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Master the Double-up

October 23, 2009
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Double-ups have really allowed wakeboarding to progress to the next level. They definitely helped me land the first backside 900 and gave Danny Harf the boot to land a 1260. Wakeboarding wouldn’t be where it is today without double-ups, but they aren’t easy to tame. I hit at least 12 of them a day — about four each time I wakeboard — and nothing can help you master them more than practice. — Rusty Malinoski

Get behind the wheel: I suggest you start by actually driving double-ups and watching how they unfold. This will let you create a vision in your mind of how to approach them, and that’s the first step. You also want to make sure you have an experienced wakeboard boat driver when it’s your turn on the water. You can only hit a double-up as well as someone can steer one, so driving is pretty important when you’re making your first attempts.

Start small: Don’t go for broke right out of the gate. Instead, focus on your timing. Go for a simple grab and get used to the feeling. I actually used to learn most of my wakeboarding tricks off the double-up because it gave me more height and distance, so I had more time to really focus on the move. Once I got it dialed, I’d move it to the wake.

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Pick your preference: I like to hit my double-ups T-ed up, meaning the rollers are at a 90-degree angle to the boat. This gives you more straight-up pop and height off the wake. If you open them up a little more, they tend to give you more distance, so it’s all a matter of preference.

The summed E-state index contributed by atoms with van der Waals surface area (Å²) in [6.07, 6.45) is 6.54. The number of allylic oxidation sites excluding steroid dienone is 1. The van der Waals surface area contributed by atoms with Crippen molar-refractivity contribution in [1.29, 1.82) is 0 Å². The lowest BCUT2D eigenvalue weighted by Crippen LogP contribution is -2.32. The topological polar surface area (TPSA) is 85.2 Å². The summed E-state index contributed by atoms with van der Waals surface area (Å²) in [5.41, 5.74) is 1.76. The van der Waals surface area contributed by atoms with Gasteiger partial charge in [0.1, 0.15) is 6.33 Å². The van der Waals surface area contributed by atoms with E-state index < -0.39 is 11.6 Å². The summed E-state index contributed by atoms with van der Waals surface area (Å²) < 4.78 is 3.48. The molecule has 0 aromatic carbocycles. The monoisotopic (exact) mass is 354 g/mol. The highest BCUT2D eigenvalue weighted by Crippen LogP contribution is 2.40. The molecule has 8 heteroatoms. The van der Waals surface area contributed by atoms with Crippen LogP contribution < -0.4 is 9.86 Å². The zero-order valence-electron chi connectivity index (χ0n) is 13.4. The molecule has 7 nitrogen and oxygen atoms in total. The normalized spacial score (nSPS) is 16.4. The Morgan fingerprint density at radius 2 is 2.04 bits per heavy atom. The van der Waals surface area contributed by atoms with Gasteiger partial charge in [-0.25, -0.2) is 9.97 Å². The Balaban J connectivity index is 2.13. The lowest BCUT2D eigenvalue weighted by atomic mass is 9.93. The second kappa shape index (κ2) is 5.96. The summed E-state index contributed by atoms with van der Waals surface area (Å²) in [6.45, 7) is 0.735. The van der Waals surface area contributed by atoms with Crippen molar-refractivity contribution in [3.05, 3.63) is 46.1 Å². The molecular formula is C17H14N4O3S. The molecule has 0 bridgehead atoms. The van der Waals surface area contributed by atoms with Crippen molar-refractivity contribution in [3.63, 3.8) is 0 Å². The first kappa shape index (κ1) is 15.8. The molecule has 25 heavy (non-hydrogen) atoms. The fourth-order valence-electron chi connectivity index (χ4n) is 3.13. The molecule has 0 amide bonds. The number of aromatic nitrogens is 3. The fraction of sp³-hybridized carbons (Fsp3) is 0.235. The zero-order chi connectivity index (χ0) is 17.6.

High roller: Which roller you hit also affects how you’ll get booted. If you’re trying to go really big, the third roller is usually your best choice. But if you’re looking to land a more technical move, the second roller is a better option, because you’ll actually have less tension in the rope.

Get punted: The bottom line is there’s no better feeling than going huge off a double-up behind my X-Star and getting absolutely booted as big as I can go. So don’t be afraid to get out there and hit them. You never know what you can land with that extra push.

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Photo: Aaron Katen

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